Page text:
Meadville Tribune

Our Health

July 10, 2012

Panel urges insurers to cover weight-loss plans

— Eat less, exercise more. Simple? Yes. Easy? No. If weight loss were easy, obesity rates among adults in the United States probably wouldn't have reached the current 36 percent.

 Recently revised guidelines from the U.S. Preventive Services Task Force acknowledge that fact. They recommend that clinicians screen patients for obesity, which is defined as having a body mass index of 30 or higher. Further, they say patients who meet or exceed that level should be offered or referred to "intensive, multicomponent behavioral interventions" to help them lose weight.

 The revised guidelines strengthen the previous recommendations, says David Grossman, a senior investigator at Group Health Research Institute in Seattle and a member of the task force.

  For the millions of people who struggle to lose weight, the new guidelines offer much-needed support. It's unclear whether employers and insurers will welcome the change, though.

 Under the 2010 health-care law, new health plans and those whose benefits change enough to lose their grandfathered status must provide services recommended by the Preventive Services Task Force at no cost to members. For the 70 percent of employers that already offer weight management programs, that may mean just supplementing what they already offer, says Russell Robbins, a senior clinical consultant at Mercer, a human resources consulting firm.

 But some employers are concerned they may be on the hook for ongoing treatment as employees make repeated attempts to lose weight.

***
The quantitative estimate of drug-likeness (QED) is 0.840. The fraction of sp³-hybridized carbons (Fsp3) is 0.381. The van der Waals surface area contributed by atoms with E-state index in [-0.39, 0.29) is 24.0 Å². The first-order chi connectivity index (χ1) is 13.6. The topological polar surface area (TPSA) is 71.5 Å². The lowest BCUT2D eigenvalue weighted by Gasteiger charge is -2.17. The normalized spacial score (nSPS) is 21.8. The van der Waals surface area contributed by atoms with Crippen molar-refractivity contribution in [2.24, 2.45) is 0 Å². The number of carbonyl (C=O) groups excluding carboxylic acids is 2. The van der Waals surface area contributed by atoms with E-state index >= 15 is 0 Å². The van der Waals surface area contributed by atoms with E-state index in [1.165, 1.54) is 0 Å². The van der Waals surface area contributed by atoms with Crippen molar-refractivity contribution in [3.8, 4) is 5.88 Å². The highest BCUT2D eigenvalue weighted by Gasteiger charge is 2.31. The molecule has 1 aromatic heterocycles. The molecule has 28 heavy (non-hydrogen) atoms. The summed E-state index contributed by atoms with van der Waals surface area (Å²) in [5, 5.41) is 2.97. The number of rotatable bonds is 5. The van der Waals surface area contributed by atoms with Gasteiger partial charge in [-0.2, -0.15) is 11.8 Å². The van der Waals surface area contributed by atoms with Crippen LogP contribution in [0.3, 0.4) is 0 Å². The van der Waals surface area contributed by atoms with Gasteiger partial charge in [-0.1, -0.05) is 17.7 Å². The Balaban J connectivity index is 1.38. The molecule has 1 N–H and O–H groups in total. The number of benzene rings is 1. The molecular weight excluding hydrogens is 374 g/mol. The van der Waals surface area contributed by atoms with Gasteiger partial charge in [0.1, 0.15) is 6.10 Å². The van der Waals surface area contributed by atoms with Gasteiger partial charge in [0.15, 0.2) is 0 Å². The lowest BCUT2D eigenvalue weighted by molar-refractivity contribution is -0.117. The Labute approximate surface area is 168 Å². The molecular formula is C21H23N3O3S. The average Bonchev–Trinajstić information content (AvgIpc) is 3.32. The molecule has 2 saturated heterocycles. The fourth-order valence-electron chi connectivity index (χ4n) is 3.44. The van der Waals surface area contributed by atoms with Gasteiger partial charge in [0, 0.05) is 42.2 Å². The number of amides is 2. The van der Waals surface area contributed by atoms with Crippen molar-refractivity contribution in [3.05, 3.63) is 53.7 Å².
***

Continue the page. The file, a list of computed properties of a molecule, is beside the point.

"From a financial standpoint, the guidelines are pretty broad and pretty extensive," says Helen Darling, president of the National Business Group on Health, which represents the interests of large firms. "Does this mean that employers and the government will be paying for up to 26 intense visits every year for every obese person for the rest of their lives?"

 A Health and Human Services HHS official said the department is evaluating whether to issue additional guidance on the new rules.

 Insurers will be working to determine how best to satisfy the recommendations, says Susan Pisano, a spokeswoman for America's Health Insurance Plans, an industry group.

 "I think the real question is making sure there are programs that fulfill these requirements," she says.

   According to the task force, effective weight-loss programs involve 12 to 26 group or individual sessions over the course of a year that cover multiple behavioral management techniques. These may include setting weight-loss goals and strategizing about how to maintain lifestyle changes, incorporating exercise and eating a more healthful diet, and learning to address the psychological and other barriers that create roadblocks to weight loss. The task force found that people in these programs generally lost nine to 15 pounds in the first year.

 The task force said there wasn't enough evidence to determine whether such interventions worked for people who were overweight but not obese.

   A number of existing programs provide the kind of care that the guidelines recommend, say experts.

  Weight Watchers, for example, runs 20,000 meetings a week around the country where people discuss their weight-loss challenges and successes and get pointers on losing weight and keeping it off.